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Unit information: Kings, Queens, and Sycophants in 2021/22

Unit name Kings, Queens, and Sycophants
Unit code ENGL30131
Credit points 20
Level of study H/6
Teaching block(s) Teaching Block 2 (weeks 13 - 24)
Unit director Dr. Sebastiaan Verweij
Open unit status Not open




School/department Department of English
Faculty Faculty of Arts

Description including Unit Aims

This unit will introduce students to the writing and culture of the British Renaissance royal courts, more specifically, those of Henry VIII, James IV of Scotland, Mary, Queen of Scots, Elizabeth I, and James VI/I. The core literary texts under consideration here will be writing by kings and queens: Henry VIII’s lyrics, the sonnets of Mary, Queen of Scots, the poetry, speeches and translations of Elizabeth I, and the literary manifestos, poetry, and prose works by King James VI/I. Students will be invited especially to consider questions of literary and textual authority, and to think about what comes into play – for early modern and today’s readers – when a text is authored by a monarch. These royal writings will be contextualised by selected works from courtiers addressed to those kings and queens (e.g., praising or attacking the monarch, or asking for patronage), in order to assess how monarchs were textually constructed. This unit will also consider other types of courtly culture, such as pageants, royal entries, or baptisms, as forms of cultural spectacle that directly connects to the texts. The unit will incorporate a formative assessment: students will be given the opportunity to produce a 1,500-word draft or outline of their essay, engage in structured peer feedback, and receive feedback on the draft from the tutor.

Intended Learning Outcomes

On successful completion of this unit, students will be able to:

(1) demonstrate a detailed knowledge of the nature and extent of the writings produced by British renaissance kings and queens;

(2) demonstrate a familiarity with the major literary-historical approaches to these texts;

(3) demonstrate a critical understanding of the modes and genres of those works, as well as the broad cultural contexts in which they were produced;

(4) identify and present pertinent evidence to develop a cogent argument in oral and written discourse, as appropriate to level H;

(5) demonstrate skills in textual analysis, argumentation, and critical interpretation using evidence from primary texts and secondary sources.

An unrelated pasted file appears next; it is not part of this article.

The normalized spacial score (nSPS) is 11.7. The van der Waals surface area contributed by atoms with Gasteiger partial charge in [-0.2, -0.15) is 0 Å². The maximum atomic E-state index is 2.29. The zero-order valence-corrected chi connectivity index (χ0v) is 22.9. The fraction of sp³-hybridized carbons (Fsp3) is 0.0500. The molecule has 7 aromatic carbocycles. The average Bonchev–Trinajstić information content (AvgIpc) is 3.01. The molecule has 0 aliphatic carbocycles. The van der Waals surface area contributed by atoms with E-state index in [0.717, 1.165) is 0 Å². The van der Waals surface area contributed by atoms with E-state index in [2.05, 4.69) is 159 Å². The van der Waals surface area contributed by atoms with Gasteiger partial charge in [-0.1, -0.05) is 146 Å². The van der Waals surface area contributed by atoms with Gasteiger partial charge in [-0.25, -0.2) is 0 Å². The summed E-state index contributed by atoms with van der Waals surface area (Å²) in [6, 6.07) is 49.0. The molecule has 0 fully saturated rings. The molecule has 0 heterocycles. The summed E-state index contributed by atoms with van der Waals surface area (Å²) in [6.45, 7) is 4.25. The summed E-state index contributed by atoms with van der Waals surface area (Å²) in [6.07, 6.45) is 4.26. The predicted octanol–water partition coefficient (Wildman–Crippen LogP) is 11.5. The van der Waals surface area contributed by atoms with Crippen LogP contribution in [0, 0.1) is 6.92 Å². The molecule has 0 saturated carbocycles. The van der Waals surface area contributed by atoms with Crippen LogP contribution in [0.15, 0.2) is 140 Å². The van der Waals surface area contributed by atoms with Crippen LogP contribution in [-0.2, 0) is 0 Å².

Teaching Information

Teaching will involve asynchronous and synchronous elements, including group discussion, research and writing activities, and peer dialogue. Students are expected to engage with the reading and participate fully with the weekly tasks and topics. Learning will be further supported through the opportunity for individual consultation.

Assessment Information

  • 1 x 3500 word essay (100%) [ILOs 1-5]


If this unit has a Resource List, you will normally find a link to it in the Blackboard area for the unit. Sometimes there will be a separate link for each weekly topic.

If you are unable to access a list through Blackboard, you can also find it via the Resource Lists homepage. Search for the list by the unit name or code (e.g. ENGL30131).

How much time the unit requires
Each credit equates to 10 hours of total student input. For example a 20 credit unit will take you 200 hours of study to complete. Your total learning time is made up of contact time, directed learning tasks, independent learning and assessment activity.

See the Faculty workload statement relating to this unit for more information.

The Board of Examiners will consider all cases where students have failed or not completed the assessments required for credit. The Board considers each student's outcomes across all the units which contribute to each year's programme of study. If you have self-certificated your absence from an assessment, you will normally be required to complete it the next time it runs (this is usually in the next assessment period).
The Board of Examiners will take into account any extenuating circumstances and operates within the Regulations and Code of Practice for Taught Programmes.